“Lift Up the Hands Which Hang Down,” Support Guide: Help for Spouses and Family of Those in Recovery (2014).
“Lift Up the Hands Which Hang Down,” Support Guide: Help for Spouses and Family of Those in Recovery.
We support our loved ones in righteousness by reinforcing their efforts to come unto Christ and recover from their poor choices. When our loved ones make poor choices that result in severe consequences, it is natural to want to protect them from those consequences. We may try to repair the damage ourselves and make restitution in their behalf. In some instances our help can be very beneficial and even lifesaving; however, we must be careful not to support them in their poor choices or enable them to commit sin. If we fall into a trap of consistently rescuing them, we may hinder their recovery and delay them from turning to the Lord for help.
It is important to remember that “the Lord cannot look upon sin with the least degree of allowance” (D&C 1:31). Experiencing the negative consequences of their actions can help our loved ones determine to change (see Luke 15:17). The prophet Alma counseled his son, “I would not dwell upon your crimes, to harrow up your soul, if it were not for your good” (Alma 39:7). We are all accountable for our own words, deeds, and thoughts (see Mosiah 4:30); we cannot remove our loved ones’ accountability for their actions. Only by repentance and obedience to the commandments can our loved ones be healed, receive forgiveness for their mistakes, and stand uprightly before the Lord.
Why is it important for your loved one to be accountable for his or her actions?
How can you determine if you are really supporting your loved one in recovery, rather than enabling his or her misbehavior?
Our loved ones face many trials in their efforts to recover. They may feel broken, defective, and unworthy of God’s love and our love. They can lose hope that they will ever be clean again. In order to change, they need hope for the future and reassurance that they are worth the required effort. Our role isn’t to recover for them but to encourage and love them as they work toward recovery. Expressing our faith in the Savior and supporting our loved ones in their honest efforts to change can help them progress toward recovery.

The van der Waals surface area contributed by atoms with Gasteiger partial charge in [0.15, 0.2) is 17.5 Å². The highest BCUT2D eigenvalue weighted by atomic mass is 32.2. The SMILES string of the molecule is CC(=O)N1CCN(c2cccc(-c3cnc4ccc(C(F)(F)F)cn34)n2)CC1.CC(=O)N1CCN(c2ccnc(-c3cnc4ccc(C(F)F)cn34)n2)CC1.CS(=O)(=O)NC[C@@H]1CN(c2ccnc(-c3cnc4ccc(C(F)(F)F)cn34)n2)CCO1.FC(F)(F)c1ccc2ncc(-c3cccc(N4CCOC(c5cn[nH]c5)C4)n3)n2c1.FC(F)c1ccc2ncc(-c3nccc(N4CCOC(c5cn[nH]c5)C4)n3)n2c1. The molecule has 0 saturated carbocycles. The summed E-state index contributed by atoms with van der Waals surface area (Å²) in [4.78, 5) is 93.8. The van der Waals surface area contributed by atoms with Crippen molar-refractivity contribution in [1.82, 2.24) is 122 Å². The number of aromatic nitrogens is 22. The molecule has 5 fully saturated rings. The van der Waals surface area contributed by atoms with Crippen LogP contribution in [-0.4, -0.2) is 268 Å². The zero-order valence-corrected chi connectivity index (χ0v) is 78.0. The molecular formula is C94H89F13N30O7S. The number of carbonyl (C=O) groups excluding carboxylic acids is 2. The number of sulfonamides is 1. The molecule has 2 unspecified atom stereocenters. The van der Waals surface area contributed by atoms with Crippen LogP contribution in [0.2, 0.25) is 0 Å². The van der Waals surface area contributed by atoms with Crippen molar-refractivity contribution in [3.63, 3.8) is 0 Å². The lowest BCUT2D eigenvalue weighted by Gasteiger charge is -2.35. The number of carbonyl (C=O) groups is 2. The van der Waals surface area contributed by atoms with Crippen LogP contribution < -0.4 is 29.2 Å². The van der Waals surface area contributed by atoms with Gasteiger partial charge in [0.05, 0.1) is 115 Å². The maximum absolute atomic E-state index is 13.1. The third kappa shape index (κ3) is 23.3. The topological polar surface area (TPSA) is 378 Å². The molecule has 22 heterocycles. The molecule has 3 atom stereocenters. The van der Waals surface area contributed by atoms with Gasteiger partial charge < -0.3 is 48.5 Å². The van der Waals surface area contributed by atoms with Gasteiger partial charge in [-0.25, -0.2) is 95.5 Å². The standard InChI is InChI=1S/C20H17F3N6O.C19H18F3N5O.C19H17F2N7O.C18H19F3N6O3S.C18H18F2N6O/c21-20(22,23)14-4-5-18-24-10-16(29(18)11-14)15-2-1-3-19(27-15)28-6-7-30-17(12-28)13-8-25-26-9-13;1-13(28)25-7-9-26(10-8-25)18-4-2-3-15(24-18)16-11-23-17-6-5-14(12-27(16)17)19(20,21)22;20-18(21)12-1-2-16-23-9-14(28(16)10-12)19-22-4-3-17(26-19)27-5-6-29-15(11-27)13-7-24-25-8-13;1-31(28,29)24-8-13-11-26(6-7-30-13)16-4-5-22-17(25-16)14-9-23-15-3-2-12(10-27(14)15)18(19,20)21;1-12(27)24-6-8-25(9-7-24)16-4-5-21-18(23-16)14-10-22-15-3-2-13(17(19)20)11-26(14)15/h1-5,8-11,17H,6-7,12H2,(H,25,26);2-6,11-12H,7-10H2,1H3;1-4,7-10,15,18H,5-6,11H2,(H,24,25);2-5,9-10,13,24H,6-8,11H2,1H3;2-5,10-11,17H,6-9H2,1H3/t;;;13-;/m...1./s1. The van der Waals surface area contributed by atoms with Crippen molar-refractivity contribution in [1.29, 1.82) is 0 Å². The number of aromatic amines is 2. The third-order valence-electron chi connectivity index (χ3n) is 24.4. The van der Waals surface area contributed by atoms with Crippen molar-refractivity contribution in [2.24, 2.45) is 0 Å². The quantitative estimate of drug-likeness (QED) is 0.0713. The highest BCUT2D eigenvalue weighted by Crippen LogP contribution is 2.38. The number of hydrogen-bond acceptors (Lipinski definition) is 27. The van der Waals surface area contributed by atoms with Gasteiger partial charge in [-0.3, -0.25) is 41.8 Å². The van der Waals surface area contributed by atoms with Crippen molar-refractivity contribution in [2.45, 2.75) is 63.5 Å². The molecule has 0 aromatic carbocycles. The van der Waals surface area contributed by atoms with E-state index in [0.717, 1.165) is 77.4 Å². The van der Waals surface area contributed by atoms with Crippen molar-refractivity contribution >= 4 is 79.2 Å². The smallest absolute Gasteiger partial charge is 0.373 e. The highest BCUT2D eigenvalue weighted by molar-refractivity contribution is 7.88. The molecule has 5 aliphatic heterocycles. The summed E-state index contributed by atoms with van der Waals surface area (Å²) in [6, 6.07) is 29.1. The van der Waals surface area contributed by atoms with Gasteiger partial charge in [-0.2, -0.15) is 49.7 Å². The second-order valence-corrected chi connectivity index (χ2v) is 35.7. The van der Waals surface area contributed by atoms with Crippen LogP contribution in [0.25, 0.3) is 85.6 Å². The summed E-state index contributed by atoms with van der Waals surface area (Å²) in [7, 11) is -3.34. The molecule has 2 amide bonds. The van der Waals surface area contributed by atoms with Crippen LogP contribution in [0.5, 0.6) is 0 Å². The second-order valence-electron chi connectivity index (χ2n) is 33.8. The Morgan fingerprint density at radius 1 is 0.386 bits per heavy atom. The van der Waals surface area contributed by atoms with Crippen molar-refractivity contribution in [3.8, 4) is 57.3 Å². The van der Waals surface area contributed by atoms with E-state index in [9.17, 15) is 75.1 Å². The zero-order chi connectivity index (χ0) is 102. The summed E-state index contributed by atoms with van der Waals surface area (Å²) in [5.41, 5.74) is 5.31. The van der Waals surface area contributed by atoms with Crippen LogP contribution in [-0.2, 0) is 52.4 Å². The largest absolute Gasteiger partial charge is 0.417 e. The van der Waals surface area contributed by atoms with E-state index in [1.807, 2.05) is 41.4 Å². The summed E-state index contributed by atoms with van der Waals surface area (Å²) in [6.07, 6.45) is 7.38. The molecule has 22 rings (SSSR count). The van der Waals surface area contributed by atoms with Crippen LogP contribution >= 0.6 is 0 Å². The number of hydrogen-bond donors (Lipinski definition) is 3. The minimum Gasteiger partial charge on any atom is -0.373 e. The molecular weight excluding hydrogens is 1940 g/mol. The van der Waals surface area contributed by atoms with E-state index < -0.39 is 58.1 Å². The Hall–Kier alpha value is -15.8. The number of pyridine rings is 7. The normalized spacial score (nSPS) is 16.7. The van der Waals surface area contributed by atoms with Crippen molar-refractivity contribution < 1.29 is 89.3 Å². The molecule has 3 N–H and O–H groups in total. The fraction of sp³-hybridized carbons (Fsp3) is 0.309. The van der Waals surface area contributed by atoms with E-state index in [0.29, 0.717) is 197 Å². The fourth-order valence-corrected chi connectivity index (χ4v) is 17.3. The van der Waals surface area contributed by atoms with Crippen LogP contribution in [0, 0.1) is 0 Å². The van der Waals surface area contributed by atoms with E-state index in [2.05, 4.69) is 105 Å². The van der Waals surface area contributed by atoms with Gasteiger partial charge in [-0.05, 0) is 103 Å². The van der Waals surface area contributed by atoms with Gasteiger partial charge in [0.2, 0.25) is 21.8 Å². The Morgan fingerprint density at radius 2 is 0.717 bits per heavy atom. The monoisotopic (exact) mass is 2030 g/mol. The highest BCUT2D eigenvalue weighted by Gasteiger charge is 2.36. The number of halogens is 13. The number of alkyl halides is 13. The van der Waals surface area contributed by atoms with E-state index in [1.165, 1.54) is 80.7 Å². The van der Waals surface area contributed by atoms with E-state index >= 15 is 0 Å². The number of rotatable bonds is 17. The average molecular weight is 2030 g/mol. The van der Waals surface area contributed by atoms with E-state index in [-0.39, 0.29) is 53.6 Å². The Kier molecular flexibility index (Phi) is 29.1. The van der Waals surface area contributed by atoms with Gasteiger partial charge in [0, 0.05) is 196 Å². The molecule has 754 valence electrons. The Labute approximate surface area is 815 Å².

The Savior is the perfect example of support and encouragement. He was “filled with compassion” toward those around him (see 3 Nephi 17:6; Matthew 9:36; 14:14). Sister Barbara Thompson, a former counselor in the Relief Society general presidency, explained: “Compassion means to feel love and mercy toward another person. It means to have sympathy and desire to relieve the suffering of others. It means to show kindness and tenderness toward another” (“And of Some Have Compassion, Making a Difference,” Ensign or Liahona, Nov. 2010, 119). When we are compassionate, we strive to understand the shame or despair our loved ones may feel and consider all the efforts they are making. We “bear one another’s burdens, … mourn with those that mourn; … and comfort those that stand in need of comfort” (Mosiah 18:8–9). Compassion doesn’t mean we support their poor choices or excuse their behavior. However, we extend a loving hand and give encouragement.
Why is it important to show compassion while supporting your loved one?
How can you express your compassion?
Our loved ones are the ones responsible for their recovery, and they may not yet be ready for our support. In some cases, they might even reject or resent our efforts to help. We may feel discouraged and powerless when we watch them continue in their poor choices. But we can still love them and pray for them. Speaking of those who are struggling spiritually, the Lord counsels us to not “cast [them] out” but to “continue to minister; for ye know not but what they will return and repent, and come unto me with full purpose of heart, and I shall heal them; and ye shall be the means of bringing salvation unto them” (3 Nephi 18:32). Patiently waiting may be the best approach for some circumstances.
In the meantime, we can pray for our loved ones and support them in appropriate ways. The Lord uses our prayers and faith to bless our loved ones. Elder Robert D. Hales said that a family member’s “faith, prayers, and efforts will be consecrated to the good of their [loved one]” (“With All the Feeling of a Tender Parent,” Ensign or Liahona, May 2004, 88). Our loved ones may not always choose to change their destructive behavior, but we know that our prayers in their behalf are heard by a loving Heavenly Father.
How can you respond to a loved one who does not seem ready or willing to accept your support?
When our challenges seem overwhelming or our situation seems hopeless, we can find spiritual renewal in giving service to others. Service provides an opportunity to look beyond our personal difficulties or challenges. Of course, we can’t serve everyone, and we should be careful not to run faster than we have strength (see Mosiah 4:27). However, even the simplest acts can bless and encourage others—and lift our own spirits. Helping others is also one way we show our love and appreciation to our Heavenly Father and the Savior. We know that “when ye are in the service of your fellow beings ye are only in the service of your God” (Mosiah 2:17). Elder M. Russell Ballard taught that the Spirit can be our guide in such efforts: “In all of our service, we need to be sensitive to the promptings of the Holy Ghost. The still, small voice will let us know who needs our help and what we can do to help them” (“Finding Joy through Loving Service,” Ensign or Liahona, May 2011, 48).
How has serving others helped you bear your own challenges and struggles?
What opportunities do you have to serve?
How does the Spirit guide you in your efforts to serve?